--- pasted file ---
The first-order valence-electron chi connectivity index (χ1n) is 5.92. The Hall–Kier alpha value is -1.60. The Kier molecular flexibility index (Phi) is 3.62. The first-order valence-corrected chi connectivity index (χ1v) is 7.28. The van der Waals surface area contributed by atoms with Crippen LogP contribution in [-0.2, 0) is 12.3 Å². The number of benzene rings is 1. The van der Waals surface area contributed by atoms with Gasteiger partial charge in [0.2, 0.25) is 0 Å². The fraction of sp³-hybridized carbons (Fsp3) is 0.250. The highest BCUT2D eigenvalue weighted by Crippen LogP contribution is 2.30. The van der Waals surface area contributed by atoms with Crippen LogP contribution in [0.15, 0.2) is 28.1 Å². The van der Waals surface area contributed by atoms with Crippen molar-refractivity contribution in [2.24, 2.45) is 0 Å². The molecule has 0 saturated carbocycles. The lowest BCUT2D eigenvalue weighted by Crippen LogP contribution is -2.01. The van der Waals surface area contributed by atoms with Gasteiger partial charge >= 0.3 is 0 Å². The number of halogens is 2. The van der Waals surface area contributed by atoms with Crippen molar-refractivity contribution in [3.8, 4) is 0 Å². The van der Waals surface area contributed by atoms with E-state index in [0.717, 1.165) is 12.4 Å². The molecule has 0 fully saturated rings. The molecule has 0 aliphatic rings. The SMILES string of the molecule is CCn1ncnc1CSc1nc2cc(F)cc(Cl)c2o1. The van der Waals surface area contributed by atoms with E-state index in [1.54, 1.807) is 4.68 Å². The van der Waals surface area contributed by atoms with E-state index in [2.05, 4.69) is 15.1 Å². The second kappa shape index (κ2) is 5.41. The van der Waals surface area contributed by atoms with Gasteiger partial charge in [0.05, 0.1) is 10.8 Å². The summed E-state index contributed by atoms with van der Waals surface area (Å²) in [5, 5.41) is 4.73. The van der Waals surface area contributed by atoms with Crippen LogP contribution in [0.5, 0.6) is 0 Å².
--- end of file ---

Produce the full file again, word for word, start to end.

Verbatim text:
The first-order valence-electron chi connectivity index (χ1n) is 5.92. The Hall–Kier alpha value is -1.60. The Kier molecular flexibility index (Phi) is 3.62. The first-order valence-corrected chi connectivity index (χ1v) is 7.28. The van der Waals surface area contributed by atoms with Crippen LogP contribution in [-0.2, 0) is 12.3 Å². The number of benzene rings is 1. The van der Waals surface area contributed by atoms with Gasteiger partial charge in [0.2, 0.25) is 0 Å². The fraction of sp³-hybridized carbons (Fsp3) is 0.250. The highest BCUT2D eigenvalue weighted by Crippen LogP contribution is 2.30. The van der Waals surface area contributed by atoms with Crippen LogP contribution in [0.15, 0.2) is 28.1 Å². The van der Waals surface area contributed by atoms with Crippen molar-refractivity contribution in [2.24, 2.45) is 0 Å². The molecule has 0 saturated carbocycles. The lowest BCUT2D eigenvalue weighted by Crippen LogP contribution is -2.01. The van der Waals surface area contributed by atoms with Gasteiger partial charge >= 0.3 is 0 Å². The number of halogens is 2. The van der Waals surface area contributed by atoms with Crippen molar-refractivity contribution in [3.8, 4) is 0 Å². The van der Waals surface area contributed by atoms with E-state index in [0.717, 1.165) is 12.4 Å². The molecule has 0 fully saturated rings. The molecule has 0 aliphatic rings. The SMILES string of the molecule is CCn1ncnc1CSc1nc2cc(F)cc(Cl)c2o1. The van der Waals surface area contributed by atoms with E-state index in [1.54, 1.807) is 4.68 Å². The van der Waals surface area contributed by atoms with E-state index in [2.05, 4.69) is 15.1 Å². The second kappa shape index (κ2) is 5.41. The van der Waals surface area contributed by atoms with Gasteiger partial charge in [0.05, 0.1) is 10.8 Å². The summed E-state index contributed by atoms with van der Waals surface area (Å²) in [5, 5.41) is 4.73. The van der Waals surface area contributed by atoms with Crippen LogP contribution in [0.5, 0.6) is 0 Å².